Stewardship as worshipEditor's Notes, LEADERSHIP Monday, December 2nd, 2013
Welcome to Church Executive’s second annual Good Steward Awards! As your trusted resource for church management ideas, best practices and strategies, we’re grateful for the privilege of celebrating with you your hopes and victories as you seek to faithfully steward God’s resources and serve your congregations more effectively.
In listening to your stewardship stories and chronicling them over the past 13 years, we are left with an indelible truth: Stewardship is an act of worship — personally and corporately.
As Christ followers, how we manage what God has entrusted to our care speaks volumes about the condition of our hearts. And, when you’re serving on the front lines of ministry, your view of stewardship can likewise influence how people in your church manage their own affairs. What a responsibility! When church leaders are good caretakers of the resources available to their respective ministries, they’re essentially creating what Mark Simmons, business manager at Christ Community Church (CCC), calls an “accountable culture” — responsible, transparent, above reproach. (Read about CCC and the rest of this year’s Good Steward recipients starting on page 9.)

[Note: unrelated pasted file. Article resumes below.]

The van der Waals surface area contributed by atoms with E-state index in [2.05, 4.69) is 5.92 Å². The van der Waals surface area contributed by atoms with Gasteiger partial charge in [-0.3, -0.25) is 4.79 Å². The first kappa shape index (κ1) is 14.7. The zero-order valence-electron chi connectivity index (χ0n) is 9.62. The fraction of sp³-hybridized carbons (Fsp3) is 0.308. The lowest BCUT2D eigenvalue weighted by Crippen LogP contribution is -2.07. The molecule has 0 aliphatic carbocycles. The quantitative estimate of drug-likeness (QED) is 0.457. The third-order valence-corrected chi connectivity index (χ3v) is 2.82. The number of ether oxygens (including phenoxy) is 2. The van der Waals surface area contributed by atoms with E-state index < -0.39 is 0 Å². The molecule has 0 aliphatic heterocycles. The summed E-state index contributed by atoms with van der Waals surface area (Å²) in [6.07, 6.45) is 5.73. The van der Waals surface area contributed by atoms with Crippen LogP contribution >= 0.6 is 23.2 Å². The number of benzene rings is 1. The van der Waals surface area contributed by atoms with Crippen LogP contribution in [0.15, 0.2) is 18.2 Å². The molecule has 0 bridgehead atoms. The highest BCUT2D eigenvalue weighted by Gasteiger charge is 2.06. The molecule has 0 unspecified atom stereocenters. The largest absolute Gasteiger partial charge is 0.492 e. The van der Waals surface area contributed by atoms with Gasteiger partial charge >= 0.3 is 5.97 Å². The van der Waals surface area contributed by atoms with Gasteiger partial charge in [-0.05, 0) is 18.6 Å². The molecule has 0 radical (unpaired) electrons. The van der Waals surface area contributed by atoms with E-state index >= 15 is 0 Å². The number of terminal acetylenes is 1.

Stewardship, of course, means so much more than tithing, capital campaigns or budgeting. It’s such a touchy subject, which might explain why so many churchgoers know only bits and pieces about it. That’s why we can appreciate the efforts of senior pastors, stewardship pastors and Christian networks across the country to teach the “whole counsel of God” pertaining to stewardship. One example is the comprehensive three-point exposition of Chris Goulard, stewardship pastor at Saddleback Church:
1) God owns it all.
2) We are all stewards.
3) We have a responsibility to manage it for His glory.
In this light, we’re honored to present to you this year’s good and faithful stewards. Nominated by peers, these are churches that continue to advance God’s kingdom by applying biblical stewardship principles. Collectively, they represent a bigger stewardship spectrum — from financial accountability, to risk management, to staffing, to innovative outreach. One church’s ministry to people with special needs (page 11) is especially inspiring.
Lastly, on behalf of the Church Executive staff, I’d like to take this opportunity to greet you all a very Merry Christmas. Peace and joy to you in this season of remembering our Savior’s birth.